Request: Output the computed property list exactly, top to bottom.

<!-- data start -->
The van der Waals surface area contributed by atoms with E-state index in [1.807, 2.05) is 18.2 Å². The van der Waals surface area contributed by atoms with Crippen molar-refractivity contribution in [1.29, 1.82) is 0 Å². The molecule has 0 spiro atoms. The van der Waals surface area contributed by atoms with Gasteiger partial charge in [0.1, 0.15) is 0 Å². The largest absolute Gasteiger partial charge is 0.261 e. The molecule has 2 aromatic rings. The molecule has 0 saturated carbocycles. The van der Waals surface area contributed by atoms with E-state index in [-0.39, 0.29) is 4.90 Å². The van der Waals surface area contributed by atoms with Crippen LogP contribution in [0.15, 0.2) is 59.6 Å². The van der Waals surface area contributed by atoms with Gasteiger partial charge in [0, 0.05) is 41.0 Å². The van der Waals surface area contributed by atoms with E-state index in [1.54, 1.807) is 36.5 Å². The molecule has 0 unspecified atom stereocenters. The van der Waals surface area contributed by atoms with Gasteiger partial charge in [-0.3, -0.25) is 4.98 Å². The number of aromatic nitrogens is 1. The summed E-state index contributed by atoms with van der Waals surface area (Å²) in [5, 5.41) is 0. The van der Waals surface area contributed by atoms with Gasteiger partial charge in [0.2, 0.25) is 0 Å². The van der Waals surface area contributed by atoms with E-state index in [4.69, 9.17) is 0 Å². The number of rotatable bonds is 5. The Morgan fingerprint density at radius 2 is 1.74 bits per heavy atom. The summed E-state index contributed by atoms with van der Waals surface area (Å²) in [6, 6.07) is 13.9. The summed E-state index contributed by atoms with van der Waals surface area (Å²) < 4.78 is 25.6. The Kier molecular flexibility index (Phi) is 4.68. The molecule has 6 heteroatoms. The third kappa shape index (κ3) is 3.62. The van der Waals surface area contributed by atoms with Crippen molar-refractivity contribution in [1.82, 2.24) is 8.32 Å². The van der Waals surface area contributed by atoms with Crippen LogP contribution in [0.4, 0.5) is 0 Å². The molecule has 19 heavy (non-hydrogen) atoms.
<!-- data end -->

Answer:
The van der Waals surface area contributed by atoms with E-state index in [1.807, 2.05) is 18.2 Å². The van der Waals surface area contributed by atoms with Crippen molar-refractivity contribution in [1.29, 1.82) is 0 Å². The molecule has 0 spiro atoms. The van der Waals surface area contributed by atoms with Gasteiger partial charge in [0.1, 0.15) is 0 Å². The largest absolute Gasteiger partial charge is 0.261 e. The molecule has 2 aromatic rings. The molecule has 0 saturated carbocycles. The van der Waals surface area contributed by atoms with E-state index in [-0.39, 0.29) is 4.90 Å². The van der Waals surface area contributed by atoms with Crippen LogP contribution in [0.15, 0.2) is 59.6 Å². The van der Waals surface area contributed by atoms with Gasteiger partial charge in [0, 0.05) is 41.0 Å². The van der Waals surface area contributed by atoms with E-state index in [1.54, 1.807) is 36.5 Å². The molecule has 0 unspecified atom stereocenters. The van der Waals surface area contributed by atoms with Gasteiger partial charge in [-0.3, -0.25) is 4.98 Å². The number of aromatic nitrogens is 1. The summed E-state index contributed by atoms with van der Waals surface area (Å²) in [5, 5.41) is 0. The van der Waals surface area contributed by atoms with Gasteiger partial charge in [0.2, 0.25) is 0 Å². The van der Waals surface area contributed by atoms with E-state index in [4.69, 9.17) is 0 Å². The number of rotatable bonds is 5. The Morgan fingerprint density at radius 2 is 1.74 bits per heavy atom. The summed E-state index contributed by atoms with van der Waals surface area (Å²) in [6, 6.07) is 13.9. The summed E-state index contributed by atoms with van der Waals surface area (Å²) < 4.78 is 25.6. The Kier molecular flexibility index (Phi) is 4.68. The molecule has 6 heteroatoms. The third kappa shape index (κ3) is 3.62. The van der Waals surface area contributed by atoms with Crippen molar-refractivity contribution in [1.82, 2.24) is 8.32 Å². The van der Waals surface area contributed by atoms with Crippen LogP contribution in [0.4, 0.5) is 0 Å². The molecule has 19 heavy (non-hydrogen) atoms.